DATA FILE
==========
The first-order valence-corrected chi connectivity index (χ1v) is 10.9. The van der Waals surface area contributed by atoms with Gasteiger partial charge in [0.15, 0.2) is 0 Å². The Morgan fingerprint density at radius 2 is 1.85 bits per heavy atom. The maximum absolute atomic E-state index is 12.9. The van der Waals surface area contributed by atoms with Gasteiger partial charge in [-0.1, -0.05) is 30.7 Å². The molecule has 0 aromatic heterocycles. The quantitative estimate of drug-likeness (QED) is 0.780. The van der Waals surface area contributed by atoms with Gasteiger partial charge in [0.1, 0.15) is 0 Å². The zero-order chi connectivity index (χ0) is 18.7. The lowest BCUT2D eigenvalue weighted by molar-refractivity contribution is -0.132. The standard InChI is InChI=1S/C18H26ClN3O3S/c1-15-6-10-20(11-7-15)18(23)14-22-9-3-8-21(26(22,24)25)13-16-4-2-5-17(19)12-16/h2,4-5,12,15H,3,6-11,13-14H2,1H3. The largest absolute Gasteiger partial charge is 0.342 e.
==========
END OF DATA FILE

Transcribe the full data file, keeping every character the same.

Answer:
The first-order valence-corrected chi connectivity index (χ1v) is 10.9. The van der Waals surface area contributed by atoms with Gasteiger partial charge in [0.15, 0.2) is 0 Å². The Morgan fingerprint density at radius 2 is 1.85 bits per heavy atom. The maximum absolute atomic E-state index is 12.9. The van der Waals surface area contributed by atoms with Gasteiger partial charge in [-0.1, -0.05) is 30.7 Å². The molecule has 0 aromatic heterocycles. The quantitative estimate of drug-likeness (QED) is 0.780. The van der Waals surface area contributed by atoms with Gasteiger partial charge in [0.1, 0.15) is 0 Å². The zero-order chi connectivity index (χ0) is 18.7. The lowest BCUT2D eigenvalue weighted by molar-refractivity contribution is -0.132. The standard InChI is InChI=1S/C18H26ClN3O3S/c1-15-6-10-20(11-7-15)18(23)14-22-9-3-8-21(26(22,24)25)13-16-4-2-5-17(19)12-16/h2,4-5,12,15H,3,6-11,13-14H2,1H3. The largest absolute Gasteiger partial charge is 0.342 e.